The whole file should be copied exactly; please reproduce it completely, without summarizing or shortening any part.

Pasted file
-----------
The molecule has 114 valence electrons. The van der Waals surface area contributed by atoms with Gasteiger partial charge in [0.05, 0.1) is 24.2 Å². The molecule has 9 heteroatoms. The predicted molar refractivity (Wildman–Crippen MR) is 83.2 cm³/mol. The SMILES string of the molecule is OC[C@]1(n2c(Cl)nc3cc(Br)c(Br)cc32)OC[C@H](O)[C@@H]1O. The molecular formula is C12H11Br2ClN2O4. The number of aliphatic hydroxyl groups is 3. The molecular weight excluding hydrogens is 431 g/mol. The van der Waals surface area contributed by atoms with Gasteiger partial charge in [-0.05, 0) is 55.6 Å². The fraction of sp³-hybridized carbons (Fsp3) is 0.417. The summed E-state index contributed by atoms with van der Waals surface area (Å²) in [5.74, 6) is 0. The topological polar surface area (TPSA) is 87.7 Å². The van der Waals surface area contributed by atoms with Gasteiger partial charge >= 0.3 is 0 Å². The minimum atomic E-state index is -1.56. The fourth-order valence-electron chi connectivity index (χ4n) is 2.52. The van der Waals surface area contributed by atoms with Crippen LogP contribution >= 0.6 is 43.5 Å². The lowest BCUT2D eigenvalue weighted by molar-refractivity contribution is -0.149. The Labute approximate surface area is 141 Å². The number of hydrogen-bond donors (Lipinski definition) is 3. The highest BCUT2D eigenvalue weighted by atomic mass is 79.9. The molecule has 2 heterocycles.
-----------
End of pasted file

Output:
The molecule has 114 valence electrons. The van der Waals surface area contributed by atoms with Gasteiger partial charge in [0.05, 0.1) is 24.2 Å². The molecule has 9 heteroatoms. The predicted molar refractivity (Wildman–Crippen MR) is 83.2 cm³/mol. The SMILES string of the molecule is OC[C@]1(n2c(Cl)nc3cc(Br)c(Br)cc32)OC[C@H](O)[C@@H]1O. The molecular formula is C12H11Br2ClN2O4. The number of aliphatic hydroxyl groups is 3. The molecular weight excluding hydrogens is 431 g/mol. The van der Waals surface area contributed by atoms with Gasteiger partial charge in [-0.05, 0) is 55.6 Å². The fraction of sp³-hybridized carbons (Fsp3) is 0.417. The summed E-state index contributed by atoms with van der Waals surface area (Å²) in [5.74, 6) is 0. The topological polar surface area (TPSA) is 87.7 Å². The van der Waals surface area contributed by atoms with Gasteiger partial charge >= 0.3 is 0 Å². The minimum atomic E-state index is -1.56. The fourth-order valence-electron chi connectivity index (χ4n) is 2.52. The van der Waals surface area contributed by atoms with Crippen LogP contribution >= 0.6 is 43.5 Å². The lowest BCUT2D eigenvalue weighted by molar-refractivity contribution is -0.149. The Labute approximate surface area is 141 Å². The number of hydrogen-bond donors (Lipinski definition) is 3. The highest BCUT2D eigenvalue weighted by atomic mass is 79.9. The molecule has 2 heterocycles.